The following proof is a bit heavy-handed; I'm sure you it can be simplified. Assume $a_1=1, a_n=0$ as suggested above and write:

Write $$F(x,y) = \sum_{i=1}^n a_i(x_i^2-y_i^2)$$, $$G(x,y)=F(x,y)^2+\langle x,y\rangle^2.$$
Let $(x,y)\in S^{n-1}\times S^{n-1}$ be a point where $G$ is maximized, where we may assume that for each $i$ at least one of $x_i,y_i$ is non-zero. It is clear that $-\sum_i y_i^2 \leq F(x,y) \leq \sum_i x_i^2$ so we may also assume $\langle x,y\rangle \neq 0$.

By the method of Lagrange multipliers there exist $\xi,\eta$ such that for all $i$
$$ 4a_i x_i F+2\langle x,y\rangle y_i=2\xi x_i$$ and
$$ -4a_i y_i F+2\langle x,y\rangle x_i=2\eta y_i.$$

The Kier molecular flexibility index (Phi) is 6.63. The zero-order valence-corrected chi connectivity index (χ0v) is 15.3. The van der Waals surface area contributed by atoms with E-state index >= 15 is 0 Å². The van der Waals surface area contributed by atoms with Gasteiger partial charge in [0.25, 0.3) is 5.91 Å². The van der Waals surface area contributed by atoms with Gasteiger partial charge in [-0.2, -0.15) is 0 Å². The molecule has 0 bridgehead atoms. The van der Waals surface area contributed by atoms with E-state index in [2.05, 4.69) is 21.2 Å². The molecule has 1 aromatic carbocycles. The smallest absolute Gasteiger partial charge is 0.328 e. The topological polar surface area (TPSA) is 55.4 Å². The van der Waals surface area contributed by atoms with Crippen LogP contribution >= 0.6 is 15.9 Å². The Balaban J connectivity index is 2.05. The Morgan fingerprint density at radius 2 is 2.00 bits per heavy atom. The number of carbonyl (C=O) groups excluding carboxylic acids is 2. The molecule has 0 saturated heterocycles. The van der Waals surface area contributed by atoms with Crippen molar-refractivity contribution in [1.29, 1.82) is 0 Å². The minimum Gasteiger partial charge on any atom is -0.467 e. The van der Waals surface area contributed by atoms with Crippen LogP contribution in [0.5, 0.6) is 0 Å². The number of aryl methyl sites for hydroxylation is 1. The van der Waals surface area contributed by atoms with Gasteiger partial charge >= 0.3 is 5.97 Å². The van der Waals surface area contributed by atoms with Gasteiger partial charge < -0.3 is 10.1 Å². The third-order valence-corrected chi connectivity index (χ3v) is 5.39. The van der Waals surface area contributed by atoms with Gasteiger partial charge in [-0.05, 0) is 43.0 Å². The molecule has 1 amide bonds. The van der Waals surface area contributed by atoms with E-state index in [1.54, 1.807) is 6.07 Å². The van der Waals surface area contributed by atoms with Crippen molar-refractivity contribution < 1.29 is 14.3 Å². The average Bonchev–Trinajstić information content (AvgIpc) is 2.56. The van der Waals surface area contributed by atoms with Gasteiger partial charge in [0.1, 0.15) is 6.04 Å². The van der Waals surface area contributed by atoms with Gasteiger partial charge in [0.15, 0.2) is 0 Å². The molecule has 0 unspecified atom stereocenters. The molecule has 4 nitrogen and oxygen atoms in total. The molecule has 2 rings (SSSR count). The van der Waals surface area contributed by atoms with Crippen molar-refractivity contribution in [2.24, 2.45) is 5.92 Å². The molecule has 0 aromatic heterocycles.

Multiplying the first equation by $x_i$, the second by $y_i$, adding the two and summing over $i$ gives
$ 4G = 2(\xi+\eta)$. Multiplying the second equation by $y_i$, the first by $x_i$ and adding gives $$ \langle x,y\rangle (y_i^2+x_i^2) = (\xi+\eta)x_i y_i = 2G\cdot x_i y_i. $$ By assumption one of $x_i,y_i$ is non-zero. Dividing by the square of that number we see that the quadratic $$\langle x,y\rangle t^2 - 2G t + \langle x,y\rangle = 0$$ has a real root. Evaluating the discriminant it follows that $$ G^2 \leq \langle x,y\rangle^2 \leq 1.$$